Historically, the leaders of environmental groups and mining companies have not spoken with one voice, as we are now on the critical issue of transitioning to clean energy.  The urgency that this transition commands will require new ways of thinking and working.  As a nation, we are at a crucial moment when we must come together if the United States is to make real progress in reducing greenhouse gas emissions.

We will only tackle climate change by developing new sources of clean energy and significantly expanding electricity transmission, actions that will impact millions of acres of land that are home to a diversity of species and habitats. Opponents of these projects side-step the complex reality of economically viable clean energy alternatives, discount technological advancements that minimize potential impacts to surrounding environments, and often overlook that climate change itself imperils species’ survival.

Take the U.S. transportation sector, the largest domestic source of carbon pollution. Accelerating electrification requires lithium to power electric vehicle batteries, wind turbines and other clean energy technologies.

Currently, the U.S. has one operating lithium mine. Only a handful of lithium projects have advanced development far enough to bring additional domestic production and refining capacity online in time to drive emissions reductions this decade. As a recent International Energy Agency report crystalized, unless we accelerate investment, the demand for EV battery materials may quickly outpace supply, which could stall economic growth and squander our chance to decarbonize the transportation sector.

Building a resilient domestic EV supply chain is not just good for the economy – it is a matter of national security, a view with rare bipartisan support. Without these clean energy projects, the U.S. and its allies will continue to depend on China to source the majority of its battery components.

Yet, investing in a domestic supply chain, including wind and solar and hundreds of thousands of miles of new transmission capacity, will result in unavoidable impacts to the nation’s land and species. Recognizing this fact, and crafting mitigation plans that address these effects through additional land conservation and restoration while integrating climate resilience into our expanding network of protected lands, will allow us to advance both climate and biodiversity goals in a meaningful way.

Fortunately, America has a long tradition of linking conservation funding to development. The Land and Water Conservation Fund (LWCF), passed in 1964 and enacted a year later, captures a portion of offshore oil and gas revenues to fund land conservation. In other words, resource use pays for resource conservation. The Endangered Species Act and Clean Water Act require developers routinely pay to conserve or restore habitats.

Habitat conservation is essential. In addition to providing safe harbor for fish, wildlife and plants, habitat provides us with clean air to breathe, clean water to drink and carbon sinks to help address climate change, as well as opportunities for employment and recreation.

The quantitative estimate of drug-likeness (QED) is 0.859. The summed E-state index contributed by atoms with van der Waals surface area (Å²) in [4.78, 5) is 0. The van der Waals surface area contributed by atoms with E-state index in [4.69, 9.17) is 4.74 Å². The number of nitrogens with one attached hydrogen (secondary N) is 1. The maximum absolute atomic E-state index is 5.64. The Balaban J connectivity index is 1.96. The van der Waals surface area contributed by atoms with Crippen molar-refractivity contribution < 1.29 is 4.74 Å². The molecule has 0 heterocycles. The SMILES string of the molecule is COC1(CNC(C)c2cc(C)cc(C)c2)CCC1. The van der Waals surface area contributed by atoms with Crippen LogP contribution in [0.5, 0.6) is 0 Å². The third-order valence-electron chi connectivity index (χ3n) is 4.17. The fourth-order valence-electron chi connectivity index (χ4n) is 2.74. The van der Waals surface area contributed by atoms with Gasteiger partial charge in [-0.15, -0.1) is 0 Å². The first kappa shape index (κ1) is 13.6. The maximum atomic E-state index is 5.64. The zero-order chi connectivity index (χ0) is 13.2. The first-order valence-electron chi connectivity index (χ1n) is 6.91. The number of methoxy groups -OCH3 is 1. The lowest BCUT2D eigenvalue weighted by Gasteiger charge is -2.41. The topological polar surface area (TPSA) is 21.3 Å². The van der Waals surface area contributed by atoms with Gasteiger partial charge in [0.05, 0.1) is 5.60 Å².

Developers of clean energy projects that are essential to drive the energy transition must do all they can to avoid and minimize impacts to habitat, as well as cultural and historic resources. For those they cannot eliminate, companies must be willing to engage in substantive discussions about how best to serve landscape-level conservation and community needs. Companies, governments and community stakeholders must work together to help species survive by transparently identifying, then implementing, mitigation measures.  This will require public, private, tribal and non-profit actors to work together and ensure the push to net-zero is net-positive for the planet.

Upgrades to the Susquehanna-Roseland transmission line in Pennsylvania and New Jersey, which impacted federal, state and local protected areas, proved this work is possible. The approval for construction provided significant funding to acquire land that now serves as a buffer to the Appalachian Trail and other critical wildlife and recreational corridors.

By replicating this successful model, the U.S. can lead a new chapter in sustainable innovation, growing and working with nature along the way, ensuring we reduce greenhouse gas emissions with the scale and urgency required while protecting vital lands that will help species survive.

The Inflation Reduction Act showed other nations still follow the United States’ example on environmental stewardship and ingenuity. As the United States leads this global energy transition, we can deliver valuable new sources of clean energy while protecting priceless natural, cultural and historic resources. Clean energy investment can fund conservation.   As new heat records are set every day, America must accelerate its efforts to win two critical environmental battles at the same time – transitioning to clean energy and protecting biodiversity. Instead of pitting clean energy and species conservation against each other, we need solutions that balance both.